Lycos and meet-markets are latest thieves of personal identities, souls and dreams

Submitted by Norm Roulet on Wed, 02/23/2005 - 22:54.

Social networks and personal identity and data aggregation companies are increasingly betraying the privacy, beliefs and rights of individuals, as recently demonstrated by ChoicePoint selling fraudulent access to 100,000s of individuals' private financial and other data, and described below with South Korean search service provider Lycos selling access to 1,000,000s of personal dating profiles aggregated from many private dating websites... which in fact is just a bait and switch operation for Lycos and dating site operators' to profit off lonely people. In another subversive way, Amazon.com aggregates individuals' buying preferences and opinions as part of their core business, and more recently is funding apparently unrelated social networking to learn your "43 Things". Results: ChoicePoint sold con-men 100,000+ identities - Lycos is selling personal profile data most people assume is held within trusting social communities - Amazon owns your preferences, hopes and dreams. Without regard to individuals' rights, Amazon, ChoicePoint and Lycos pursue only profits. Such abuse of individual rights by data aggregators and networking schemes is far from isolated, and will surface as one of the greatest new economy challenges of our time, defining who has the right to own and profit from the personal data of individuals. REALNEO believes this right should remain with individuals. What do you think... read on:

Lycos launches dating search engine

By Juan Carlos Perez

Lycos Inc. is making it easier for lonely hearts to find their
soulmates online. The company will launch on Wednesday a search engine
that only indexes dating Web sites, giving users links to personal
profiles found at iMatchup.com Inc., LoveAccess.com Inc., Tickle Inc., True.com and Lycos' own Matchmaker.com.


"We did research last year and it revealed that (online) dating
customers want a robust and efficient way for searching for dates
online," said Curt Degenhart, a Lycos senior product manager.

Lycos Dating Search, as the search engine is called, contains
millions of profiles and photos, and Lycos is in the process of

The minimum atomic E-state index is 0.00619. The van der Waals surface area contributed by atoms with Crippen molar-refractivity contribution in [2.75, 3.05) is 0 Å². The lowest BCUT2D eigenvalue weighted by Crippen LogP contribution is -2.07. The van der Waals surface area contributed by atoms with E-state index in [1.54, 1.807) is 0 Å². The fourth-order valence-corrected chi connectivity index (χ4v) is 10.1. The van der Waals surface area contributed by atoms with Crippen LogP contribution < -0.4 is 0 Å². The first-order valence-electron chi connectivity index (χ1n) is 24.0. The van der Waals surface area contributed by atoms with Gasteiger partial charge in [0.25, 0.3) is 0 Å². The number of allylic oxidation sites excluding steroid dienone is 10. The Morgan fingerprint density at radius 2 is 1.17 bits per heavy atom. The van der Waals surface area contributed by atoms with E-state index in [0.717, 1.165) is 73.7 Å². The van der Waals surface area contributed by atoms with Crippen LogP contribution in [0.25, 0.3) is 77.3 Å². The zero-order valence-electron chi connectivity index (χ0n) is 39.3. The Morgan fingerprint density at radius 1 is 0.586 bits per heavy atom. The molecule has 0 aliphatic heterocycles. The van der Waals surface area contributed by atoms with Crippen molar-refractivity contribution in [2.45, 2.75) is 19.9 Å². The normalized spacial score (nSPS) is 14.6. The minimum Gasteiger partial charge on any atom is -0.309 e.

striking deals with other online dating providers, he said. The site is
at http://datingsearch.lycos.com and there will be a link to it from the main Lycos portal and from other sites on the Lycos network, he said.

Lycos is indexing the full text of the profiles it receives from the
dating Web sites, providing in some cases more extensive search
capabilities of their content than is possible at the dating sites
themselves, Degenhart said.

Lycos Dating Search index will be refreshed on a daily basis, and use of the search engine is free, he said.

After a user runs a query, Lycos Dating Search returns portions
of the profiles it finds. To read the full profile, users can click on
the search result, which takes them to the original dating site.

Users arriving at the original dating sites from Lycos Dating
Search get access to the full text of the profiles even if those
profiles are normally not accessible to users who aren't dating-site
subscribers, he said. There are no limits to the number of profiles
Lycos Dating Search users can view.

Lycos Dating Search provides a variety of features and parameters to frame and narrow queries.

Lycos, a Waltham, Massachusetts-based subsidiary of South Korean
Web portal operator Daum Communications Corp., will generate revenue in
a number of ways from Lycos Dating Search. Lycos will sell online ads
and charge partner dating sites fees. For example, partners will pay
Lycos every time a Lycos Dating Search user clicks through to their
site and/or every time a user signs up for their service, Degenhart
said.

Posted February 23, 2005 04:55 PM |